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Drobo 5D Review - An Excellent Storage System With Some Little Flaws

Drobo's 5D can keep up with the data demands of video editing, provide protection against a one disk failure, and allows for easy increases in capacity... if you can get over some finicky behavior and setup troubles. By John McCormick

If you’re involved in any type of computing that requires a lot of storage, you’ve probably spent some time researching options for external storage systems that provide some combination of speed and safety. As a video producer, it’s not uncommon for one of my projects to consume 100-200 GB of storage space, so my free disk space tends to evaporate quickly, and managing backups for all this media can be a nuisance at best.

In my inquiries of friends in similar positions, the name Drobo has come up frequently, and in looking at their offerings, the Drobo 5D caught my eye. As I’d be using this system as a primary video editing drive, speed of access was critical, and with the quantity of media I deal with, having some sort of inherit data loss protection was also a priority. The 5D offers both Thunderbolt and USB 3.0 interfaces, both of which provide excellent transfer rates (about 5 Gbps for USB3; 10 Gbps for Thunderbolt). There is also a 5N version which has 1 Gbps Ethernet connectivity for a NAS storage system.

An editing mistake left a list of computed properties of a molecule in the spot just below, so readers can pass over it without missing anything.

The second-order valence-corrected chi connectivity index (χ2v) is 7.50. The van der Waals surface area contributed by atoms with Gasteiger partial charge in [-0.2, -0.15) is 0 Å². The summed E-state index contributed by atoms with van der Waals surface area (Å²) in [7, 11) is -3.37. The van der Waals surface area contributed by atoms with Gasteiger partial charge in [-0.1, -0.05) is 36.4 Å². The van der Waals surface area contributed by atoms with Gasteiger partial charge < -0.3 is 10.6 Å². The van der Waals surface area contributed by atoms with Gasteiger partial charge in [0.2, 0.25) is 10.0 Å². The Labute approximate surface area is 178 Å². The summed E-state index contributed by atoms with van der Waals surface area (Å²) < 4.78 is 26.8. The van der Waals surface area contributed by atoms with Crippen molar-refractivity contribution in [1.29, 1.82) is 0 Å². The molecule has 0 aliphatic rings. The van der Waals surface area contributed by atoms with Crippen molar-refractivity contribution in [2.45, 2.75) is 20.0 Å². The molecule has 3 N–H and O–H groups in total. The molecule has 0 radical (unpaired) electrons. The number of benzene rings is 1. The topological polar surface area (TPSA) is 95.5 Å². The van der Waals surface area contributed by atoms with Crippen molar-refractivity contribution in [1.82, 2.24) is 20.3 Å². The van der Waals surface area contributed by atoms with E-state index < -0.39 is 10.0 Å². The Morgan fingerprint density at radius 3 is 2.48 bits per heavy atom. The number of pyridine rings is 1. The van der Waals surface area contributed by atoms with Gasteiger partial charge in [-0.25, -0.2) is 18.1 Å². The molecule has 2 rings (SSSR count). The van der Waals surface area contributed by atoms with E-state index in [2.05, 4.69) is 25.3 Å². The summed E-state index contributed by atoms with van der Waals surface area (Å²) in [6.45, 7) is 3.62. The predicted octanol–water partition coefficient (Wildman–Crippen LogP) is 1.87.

The Drobo 5D provides five 3.5-inch hard drive bays for SATA drives (either hard drives or SSD). Drive installation is tool-less—you just slide the drives in and they latch into place. Drobo systems are hot-swappable, so you can add more storage or replace a failed drive without cutting out access to the system while doing so.

The system provides a RAID5-type protection system, with the protection spread out over all drives and protects against a single drive failure. (Note—you need to have at least two drives installed for data protection.) However, they have extended the RAID5 concept (calling it BeyondRAID) to allow for varied drive sizes and hot-swapping any drive out for another drive, and that replacement drive can be larger or smaller than the original (smaller only if the data will still fit in the system’s new aggregate storage size). And you can also activate an option which turns on dual-parity, allowing for protection against two simultaneous drive failures.

As RAID5 systems only offer data redundancy and no speed acceleration like you would get in a RAID0 configuration, Drobo provides a slot on the bottom of the chassis for installing an mSATA SSD card. The SSD is used as a read cache, providing faster access to data once the Drobo decides to load that data into the cache (after the first read). Adding an SSD card isn’t a requirement, but if the SSD is present, the first time you read a file from the Drobo system the data also gets loaded into the SSD cache. The second time you read the same data, the read hits the cached data in the SSD and not the hard drives. This should provide quicker access to media files when video editing, which is mostly all read access to media, and numerous reads of the same data.